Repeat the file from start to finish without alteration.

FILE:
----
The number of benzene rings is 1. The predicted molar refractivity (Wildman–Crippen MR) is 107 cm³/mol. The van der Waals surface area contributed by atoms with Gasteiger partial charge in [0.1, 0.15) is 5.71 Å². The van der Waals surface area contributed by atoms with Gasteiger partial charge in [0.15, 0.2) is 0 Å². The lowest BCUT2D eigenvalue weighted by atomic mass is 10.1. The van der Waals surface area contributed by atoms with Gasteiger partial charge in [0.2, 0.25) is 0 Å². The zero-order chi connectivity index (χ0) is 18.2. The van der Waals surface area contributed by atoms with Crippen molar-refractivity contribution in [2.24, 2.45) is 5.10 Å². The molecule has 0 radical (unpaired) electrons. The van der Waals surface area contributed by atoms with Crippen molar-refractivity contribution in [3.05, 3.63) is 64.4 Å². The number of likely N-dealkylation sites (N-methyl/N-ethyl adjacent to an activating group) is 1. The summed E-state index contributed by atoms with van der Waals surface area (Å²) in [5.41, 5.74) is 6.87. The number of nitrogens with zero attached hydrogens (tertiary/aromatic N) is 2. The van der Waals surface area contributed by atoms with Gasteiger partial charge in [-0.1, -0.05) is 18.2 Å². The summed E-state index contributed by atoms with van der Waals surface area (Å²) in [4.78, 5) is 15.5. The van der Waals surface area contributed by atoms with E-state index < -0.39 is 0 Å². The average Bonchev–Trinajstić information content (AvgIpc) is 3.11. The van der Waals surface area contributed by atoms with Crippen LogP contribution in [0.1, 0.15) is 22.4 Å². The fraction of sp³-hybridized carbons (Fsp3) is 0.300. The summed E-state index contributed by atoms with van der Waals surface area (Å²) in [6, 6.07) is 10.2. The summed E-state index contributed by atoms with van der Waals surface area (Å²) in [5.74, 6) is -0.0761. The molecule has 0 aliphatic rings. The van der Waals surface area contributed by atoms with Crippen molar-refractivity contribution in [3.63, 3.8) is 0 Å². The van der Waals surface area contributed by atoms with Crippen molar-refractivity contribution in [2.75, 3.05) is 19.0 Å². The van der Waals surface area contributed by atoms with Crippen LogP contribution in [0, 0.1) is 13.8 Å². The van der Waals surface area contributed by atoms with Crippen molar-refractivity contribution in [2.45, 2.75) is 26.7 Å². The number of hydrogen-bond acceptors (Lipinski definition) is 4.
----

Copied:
The number of benzene rings is 1. The predicted molar refractivity (Wildman–Crippen MR) is 107 cm³/mol. The van der Waals surface area contributed by atoms with Gasteiger partial charge in [0.1, 0.15) is 5.71 Å². The van der Waals surface area contributed by atoms with Gasteiger partial charge in [0.15, 0.2) is 0 Å². The lowest BCUT2D eigenvalue weighted by atomic mass is 10.1. The van der Waals surface area contributed by atoms with Gasteiger partial charge in [0.2, 0.25) is 0 Å². The zero-order chi connectivity index (χ0) is 18.2. The van der Waals surface area contributed by atoms with Crippen molar-refractivity contribution in [2.24, 2.45) is 5.10 Å². The molecule has 0 radical (unpaired) electrons. The van der Waals surface area contributed by atoms with Crippen molar-refractivity contribution in [3.05, 3.63) is 64.4 Å². The number of likely N-dealkylation sites (N-methyl/N-ethyl adjacent to an activating group) is 1. The summed E-state index contributed by atoms with van der Waals surface area (Å²) in [5.41, 5.74) is 6.87. The number of nitrogens with zero attached hydrogens (tertiary/aromatic N) is 2. The van der Waals surface area contributed by atoms with Gasteiger partial charge in [-0.1, -0.05) is 18.2 Å². The summed E-state index contributed by atoms with van der Waals surface area (Å²) in [4.78, 5) is 15.5. The van der Waals surface area contributed by atoms with E-state index < -0.39 is 0 Å². The average Bonchev–Trinajstić information content (AvgIpc) is 3.11. The van der Waals surface area contributed by atoms with Crippen LogP contribution in [0.1, 0.15) is 22.4 Å². The fraction of sp³-hybridized carbons (Fsp3) is 0.300. The summed E-state index contributed by atoms with van der Waals surface area (Å²) in [6, 6.07) is 10.2. The summed E-state index contributed by atoms with van der Waals surface area (Å²) in [5.74, 6) is -0.0761. The molecule has 0 aliphatic rings. The van der Waals surface area contributed by atoms with Crippen molar-refractivity contribution in [3.63, 3.8) is 0 Å². The van der Waals surface area contributed by atoms with Crippen molar-refractivity contribution in [2.75, 3.05) is 19.0 Å². The van der Waals surface area contributed by atoms with Crippen LogP contribution in [0, 0.1) is 13.8 Å². The van der Waals surface area contributed by atoms with Crippen molar-refractivity contribution in [2.45, 2.75) is 26.7 Å². The number of hydrogen-bond acceptors (Lipinski definition) is 4.